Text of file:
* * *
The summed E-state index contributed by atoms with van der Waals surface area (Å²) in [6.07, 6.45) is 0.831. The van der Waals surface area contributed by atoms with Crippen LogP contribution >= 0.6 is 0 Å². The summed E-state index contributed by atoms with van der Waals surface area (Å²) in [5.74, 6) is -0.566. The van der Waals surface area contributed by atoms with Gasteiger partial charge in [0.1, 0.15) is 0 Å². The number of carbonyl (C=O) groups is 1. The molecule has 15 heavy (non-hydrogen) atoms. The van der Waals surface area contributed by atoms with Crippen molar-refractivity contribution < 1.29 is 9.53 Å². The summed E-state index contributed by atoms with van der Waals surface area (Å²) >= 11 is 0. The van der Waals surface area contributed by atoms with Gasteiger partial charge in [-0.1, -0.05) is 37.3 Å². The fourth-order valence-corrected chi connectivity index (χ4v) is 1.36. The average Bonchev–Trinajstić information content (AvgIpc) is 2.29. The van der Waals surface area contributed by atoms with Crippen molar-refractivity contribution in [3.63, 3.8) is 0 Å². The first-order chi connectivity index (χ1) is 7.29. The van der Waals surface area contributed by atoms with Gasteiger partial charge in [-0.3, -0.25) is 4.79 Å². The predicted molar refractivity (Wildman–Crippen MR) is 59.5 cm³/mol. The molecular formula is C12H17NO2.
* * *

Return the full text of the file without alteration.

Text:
The summed E-state index contributed by atoms with van der Waals surface area (Å²) in [6.07, 6.45) is 0.831. The van der Waals surface area contributed by atoms with Crippen LogP contribution >= 0.6 is 0 Å². The summed E-state index contributed by atoms with van der Waals surface area (Å²) in [5.74, 6) is -0.566. The van der Waals surface area contributed by atoms with Gasteiger partial charge in [0.1, 0.15) is 0 Å². The number of carbonyl (C=O) groups is 1. The molecule has 15 heavy (non-hydrogen) atoms. The van der Waals surface area contributed by atoms with Crippen molar-refractivity contribution < 1.29 is 9.53 Å². The summed E-state index contributed by atoms with van der Waals surface area (Å²) >= 11 is 0. The van der Waals surface area contributed by atoms with Gasteiger partial charge in [-0.1, -0.05) is 37.3 Å². The fourth-order valence-corrected chi connectivity index (χ4v) is 1.36. The average Bonchev–Trinajstić information content (AvgIpc) is 2.29. The van der Waals surface area contributed by atoms with Crippen molar-refractivity contribution in [3.63, 3.8) is 0 Å². The first-order chi connectivity index (χ1) is 7.29. The van der Waals surface area contributed by atoms with Gasteiger partial charge in [-0.3, -0.25) is 4.79 Å². The predicted molar refractivity (Wildman–Crippen MR) is 59.5 cm³/mol. The molecular formula is C12H17NO2.